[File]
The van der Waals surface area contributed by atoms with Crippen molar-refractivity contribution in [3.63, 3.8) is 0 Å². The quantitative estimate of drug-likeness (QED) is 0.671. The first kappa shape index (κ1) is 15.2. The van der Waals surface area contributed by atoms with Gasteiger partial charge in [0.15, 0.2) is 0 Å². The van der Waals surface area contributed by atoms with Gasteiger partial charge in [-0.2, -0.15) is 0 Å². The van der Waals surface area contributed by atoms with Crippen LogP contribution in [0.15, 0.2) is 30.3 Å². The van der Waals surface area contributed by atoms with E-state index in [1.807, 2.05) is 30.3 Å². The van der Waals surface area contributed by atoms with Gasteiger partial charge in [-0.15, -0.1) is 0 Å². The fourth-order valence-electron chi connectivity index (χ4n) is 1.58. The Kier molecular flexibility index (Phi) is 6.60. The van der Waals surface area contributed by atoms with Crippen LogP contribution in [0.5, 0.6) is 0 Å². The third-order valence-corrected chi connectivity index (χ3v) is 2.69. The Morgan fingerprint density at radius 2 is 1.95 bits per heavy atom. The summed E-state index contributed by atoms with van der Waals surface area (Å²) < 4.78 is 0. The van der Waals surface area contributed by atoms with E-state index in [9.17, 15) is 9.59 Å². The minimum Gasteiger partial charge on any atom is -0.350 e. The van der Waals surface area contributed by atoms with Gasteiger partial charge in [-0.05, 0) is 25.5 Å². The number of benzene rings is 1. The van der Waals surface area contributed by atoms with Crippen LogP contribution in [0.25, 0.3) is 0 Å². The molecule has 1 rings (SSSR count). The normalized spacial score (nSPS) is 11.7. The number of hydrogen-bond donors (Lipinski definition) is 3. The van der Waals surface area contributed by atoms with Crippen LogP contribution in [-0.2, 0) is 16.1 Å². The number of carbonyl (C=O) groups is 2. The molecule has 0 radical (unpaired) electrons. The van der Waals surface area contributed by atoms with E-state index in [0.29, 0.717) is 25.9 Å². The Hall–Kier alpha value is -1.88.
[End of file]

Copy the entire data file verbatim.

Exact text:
The van der Waals surface area contributed by atoms with Crippen molar-refractivity contribution in [3.63, 3.8) is 0 Å². The quantitative estimate of drug-likeness (QED) is 0.671. The first kappa shape index (κ1) is 15.2. The van der Waals surface area contributed by atoms with Gasteiger partial charge in [0.15, 0.2) is 0 Å². The van der Waals surface area contributed by atoms with Gasteiger partial charge in [-0.2, -0.15) is 0 Å². The van der Waals surface area contributed by atoms with Crippen LogP contribution in [0.15, 0.2) is 30.3 Å². The van der Waals surface area contributed by atoms with E-state index in [1.807, 2.05) is 30.3 Å². The van der Waals surface area contributed by atoms with Gasteiger partial charge in [-0.15, -0.1) is 0 Å². The fourth-order valence-electron chi connectivity index (χ4n) is 1.58. The Kier molecular flexibility index (Phi) is 6.60. The van der Waals surface area contributed by atoms with Crippen LogP contribution in [0.5, 0.6) is 0 Å². The third-order valence-corrected chi connectivity index (χ3v) is 2.69. The Morgan fingerprint density at radius 2 is 1.95 bits per heavy atom. The summed E-state index contributed by atoms with van der Waals surface area (Å²) < 4.78 is 0. The van der Waals surface area contributed by atoms with E-state index in [9.17, 15) is 9.59 Å². The minimum Gasteiger partial charge on any atom is -0.350 e. The van der Waals surface area contributed by atoms with Gasteiger partial charge in [-0.05, 0) is 25.5 Å². The number of benzene rings is 1. The van der Waals surface area contributed by atoms with Crippen LogP contribution in [0.25, 0.3) is 0 Å². The molecule has 1 rings (SSSR count). The normalized spacial score (nSPS) is 11.7. The number of hydrogen-bond donors (Lipinski definition) is 3. The van der Waals surface area contributed by atoms with Crippen LogP contribution in [-0.2, 0) is 16.1 Å². The number of carbonyl (C=O) groups is 2. The molecule has 0 radical (unpaired) electrons. The van der Waals surface area contributed by atoms with E-state index in [0.29, 0.717) is 25.9 Å². The Hall–Kier alpha value is -1.88.